There are many delicious alternatives to traditional corned beef hash. This one, for example, pairs flaked hot-smoked salmon with sautéed fennel, onions, and potatoes. Crushed fennel seeds and chopped lacy fennel fronds add a mild anise flavor. Topped with a poached egg, this dish becomes a main course.
- 1 lb/455 g Russet or Yukon gold potatoes, peeled and cut into 1/2-in/12-mm cubes
- Kosher salt
- 2 medium fennel bulbs with their lacy stalks
- 1/4 cup/60 ml olive oil
- 1 cup/125 g chopped onion
- 1/2 lb/225 g hot-smoked salmon fillet, skin discarded and salmon flaked (see market note)
- 1 tsp fennel seeds, crushed (see cooking tip below)
- Freshly ground black pepper
- Bring a large saucepan filled two-thirds full with water to a boil. Add the potatoes and 2 tsp salt. Cook until the potatoes are tender when pierced with a knife but still hold their shape, about 5 minutes. Drain the potatoes in a colander and set aside.
- Cut off the stalks from the fennel bulbs. Remove the thin lacy fronds and chop enough of them to make 2 tbsp; set aside. Reserve a few lacy sprigs in a glass of water for the garnish. Halve the bulbs lengthwise, and with a sharp knife, cut out and discard the tough triangular cores. Then chop enough fennel to yield 2 cups/260 g. Save any extra for another use.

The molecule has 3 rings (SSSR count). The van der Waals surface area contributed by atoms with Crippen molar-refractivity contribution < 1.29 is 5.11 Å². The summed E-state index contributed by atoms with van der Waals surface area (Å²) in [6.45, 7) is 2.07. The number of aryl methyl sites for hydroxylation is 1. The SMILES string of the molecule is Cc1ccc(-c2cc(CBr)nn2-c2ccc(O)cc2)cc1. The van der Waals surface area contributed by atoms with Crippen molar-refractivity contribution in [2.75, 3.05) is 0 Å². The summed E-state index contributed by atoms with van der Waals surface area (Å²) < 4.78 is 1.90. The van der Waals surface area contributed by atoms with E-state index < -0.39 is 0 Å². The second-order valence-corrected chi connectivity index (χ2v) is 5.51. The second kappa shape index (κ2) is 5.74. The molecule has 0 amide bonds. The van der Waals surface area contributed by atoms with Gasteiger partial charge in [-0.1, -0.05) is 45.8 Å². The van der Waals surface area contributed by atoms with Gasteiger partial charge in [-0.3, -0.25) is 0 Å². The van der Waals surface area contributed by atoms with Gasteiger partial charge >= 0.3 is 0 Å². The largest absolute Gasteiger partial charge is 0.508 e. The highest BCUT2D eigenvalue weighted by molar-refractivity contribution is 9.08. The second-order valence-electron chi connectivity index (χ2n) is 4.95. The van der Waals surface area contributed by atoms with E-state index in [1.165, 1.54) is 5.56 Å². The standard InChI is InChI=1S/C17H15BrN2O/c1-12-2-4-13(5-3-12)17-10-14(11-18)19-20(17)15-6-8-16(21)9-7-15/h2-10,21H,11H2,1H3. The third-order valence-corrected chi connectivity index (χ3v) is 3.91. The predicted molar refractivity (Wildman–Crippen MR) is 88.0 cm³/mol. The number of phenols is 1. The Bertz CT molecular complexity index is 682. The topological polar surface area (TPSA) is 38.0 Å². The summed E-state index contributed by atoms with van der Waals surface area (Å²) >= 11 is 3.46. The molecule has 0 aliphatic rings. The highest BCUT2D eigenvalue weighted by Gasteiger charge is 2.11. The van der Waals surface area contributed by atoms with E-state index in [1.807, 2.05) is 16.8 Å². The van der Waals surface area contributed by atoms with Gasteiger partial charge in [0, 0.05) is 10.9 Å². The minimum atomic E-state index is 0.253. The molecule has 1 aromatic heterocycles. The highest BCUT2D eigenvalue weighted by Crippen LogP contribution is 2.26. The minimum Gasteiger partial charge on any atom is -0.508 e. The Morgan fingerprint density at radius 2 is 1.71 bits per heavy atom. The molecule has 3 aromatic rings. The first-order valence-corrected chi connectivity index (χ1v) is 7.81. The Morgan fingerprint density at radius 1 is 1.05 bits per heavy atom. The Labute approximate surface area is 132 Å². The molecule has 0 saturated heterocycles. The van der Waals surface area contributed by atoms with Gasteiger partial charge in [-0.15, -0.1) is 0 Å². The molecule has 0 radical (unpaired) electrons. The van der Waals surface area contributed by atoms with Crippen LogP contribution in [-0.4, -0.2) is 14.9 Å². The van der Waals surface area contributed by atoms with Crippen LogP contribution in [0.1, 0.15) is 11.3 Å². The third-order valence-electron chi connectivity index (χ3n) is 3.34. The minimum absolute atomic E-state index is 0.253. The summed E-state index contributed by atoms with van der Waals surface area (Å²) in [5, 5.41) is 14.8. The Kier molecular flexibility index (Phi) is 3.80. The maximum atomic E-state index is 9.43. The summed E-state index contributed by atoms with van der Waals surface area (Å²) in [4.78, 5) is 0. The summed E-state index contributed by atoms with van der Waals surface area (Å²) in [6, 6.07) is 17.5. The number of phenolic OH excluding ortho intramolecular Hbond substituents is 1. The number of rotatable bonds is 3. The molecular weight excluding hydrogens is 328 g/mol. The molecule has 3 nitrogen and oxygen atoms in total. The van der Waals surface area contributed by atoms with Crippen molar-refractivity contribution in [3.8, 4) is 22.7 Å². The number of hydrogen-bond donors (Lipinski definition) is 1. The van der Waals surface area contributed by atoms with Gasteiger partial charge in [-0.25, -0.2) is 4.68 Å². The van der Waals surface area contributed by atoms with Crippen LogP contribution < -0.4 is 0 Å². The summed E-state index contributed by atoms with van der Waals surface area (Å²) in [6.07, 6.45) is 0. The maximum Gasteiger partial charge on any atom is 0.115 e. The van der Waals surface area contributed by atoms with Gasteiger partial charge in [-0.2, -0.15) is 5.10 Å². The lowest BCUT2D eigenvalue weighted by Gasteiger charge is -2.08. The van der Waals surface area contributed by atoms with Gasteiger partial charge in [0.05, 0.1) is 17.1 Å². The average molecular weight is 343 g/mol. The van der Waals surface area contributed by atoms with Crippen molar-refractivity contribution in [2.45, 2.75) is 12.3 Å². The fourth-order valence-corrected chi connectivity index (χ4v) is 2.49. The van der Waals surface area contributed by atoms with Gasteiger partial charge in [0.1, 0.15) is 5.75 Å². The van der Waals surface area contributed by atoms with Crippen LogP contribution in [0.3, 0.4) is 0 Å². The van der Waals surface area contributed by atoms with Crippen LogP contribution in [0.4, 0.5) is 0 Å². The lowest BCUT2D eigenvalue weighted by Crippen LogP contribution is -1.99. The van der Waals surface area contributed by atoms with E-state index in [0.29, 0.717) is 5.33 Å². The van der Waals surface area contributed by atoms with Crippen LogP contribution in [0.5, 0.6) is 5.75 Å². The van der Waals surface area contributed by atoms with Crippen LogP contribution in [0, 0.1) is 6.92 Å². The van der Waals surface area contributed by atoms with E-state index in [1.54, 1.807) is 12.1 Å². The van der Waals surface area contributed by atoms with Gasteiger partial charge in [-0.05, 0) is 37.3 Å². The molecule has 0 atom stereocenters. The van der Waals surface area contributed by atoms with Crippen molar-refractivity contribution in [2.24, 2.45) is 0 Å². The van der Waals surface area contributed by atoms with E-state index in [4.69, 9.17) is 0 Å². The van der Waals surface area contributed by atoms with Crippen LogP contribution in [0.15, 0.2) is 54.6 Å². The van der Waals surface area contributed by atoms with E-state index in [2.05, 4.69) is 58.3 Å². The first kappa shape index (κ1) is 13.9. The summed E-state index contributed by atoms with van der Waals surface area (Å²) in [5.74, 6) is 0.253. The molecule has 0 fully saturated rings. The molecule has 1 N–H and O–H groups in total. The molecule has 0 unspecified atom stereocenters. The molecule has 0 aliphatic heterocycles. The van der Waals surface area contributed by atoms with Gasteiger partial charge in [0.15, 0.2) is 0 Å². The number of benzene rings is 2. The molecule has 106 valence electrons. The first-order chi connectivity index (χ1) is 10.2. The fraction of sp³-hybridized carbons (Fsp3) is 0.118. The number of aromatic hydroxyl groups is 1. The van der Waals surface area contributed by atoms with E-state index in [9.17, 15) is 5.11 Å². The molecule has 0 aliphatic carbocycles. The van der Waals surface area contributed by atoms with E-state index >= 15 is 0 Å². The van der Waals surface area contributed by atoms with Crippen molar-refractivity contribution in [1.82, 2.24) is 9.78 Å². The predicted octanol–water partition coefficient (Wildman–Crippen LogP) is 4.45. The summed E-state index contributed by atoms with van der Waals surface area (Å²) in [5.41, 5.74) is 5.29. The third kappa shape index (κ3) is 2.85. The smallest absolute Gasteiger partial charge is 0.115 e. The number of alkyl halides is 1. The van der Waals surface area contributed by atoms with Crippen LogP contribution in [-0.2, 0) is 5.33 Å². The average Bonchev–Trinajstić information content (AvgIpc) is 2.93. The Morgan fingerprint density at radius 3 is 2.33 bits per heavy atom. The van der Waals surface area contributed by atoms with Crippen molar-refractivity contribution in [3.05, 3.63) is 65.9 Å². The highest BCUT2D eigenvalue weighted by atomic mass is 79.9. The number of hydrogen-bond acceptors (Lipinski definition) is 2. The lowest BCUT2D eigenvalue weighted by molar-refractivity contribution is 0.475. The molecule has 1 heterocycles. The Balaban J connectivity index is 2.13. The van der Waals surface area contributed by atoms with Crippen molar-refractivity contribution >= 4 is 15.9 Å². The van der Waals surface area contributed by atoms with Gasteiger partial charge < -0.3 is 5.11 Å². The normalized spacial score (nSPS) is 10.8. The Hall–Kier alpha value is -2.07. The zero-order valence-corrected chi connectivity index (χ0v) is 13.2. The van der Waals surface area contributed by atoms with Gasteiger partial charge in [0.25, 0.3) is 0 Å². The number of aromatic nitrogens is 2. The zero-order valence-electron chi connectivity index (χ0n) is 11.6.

- Add half of the olive oil to a large, heavy frying pan set over medium heat. Add the chopped fennel and onion and cook, stirring often, until softened and lightly browned around the edges, 4 to 5 minutes. Remove to a plate.
- Heat the remaining oil in the same frying pan and, when hot, add the potatoes. Cook, stirring occasionally, until the potatoes are golden brown, 8 to 10 minutes.
- Return the fennel and onion to the frying pan and stir 1 minute to reheat. Add the flaked salmon and the crushed fennel seeds and cook 1 minute more. Season hash with more salt and with several generous grinds of pepper. Sprinkle with the reserved chopped fennel fronds.
- Mound the hash in a serving dish and garnish the center with some fennel sprigs. Serve warm.
- Market note:
- There are two basic ways of smoking salmon–cool smoked and hot smoked. The former, usually sold thinly sliced, has a delicate smoked flavor and is readily available in many groceries. The hot-smoked variety is typically cut thicker, is firmer, and has an intense smoky flavor. Hot-smoked salmon is sold in some supermarkets such as Whole Foods, and comes plain and sometimes scented with light maple, pepper, or other seasonings. The plain or light maple-flavored varieties work well in this recipe.
- Cooking tip:
- To crush fennel seeds, place them in a self-sealing bag and pound with a meat pounder or rolling pin, or use a mortar and pestle. Or, use a small spice grinder and grind the seeds coarsely.
Recipe courtesy of Sunday Brunch: Simple, Delicious Recipes for Leisurely Mornings by BettyRosbottom/Chronicle Books, 2012.
Provided by: KitchenDaily Editors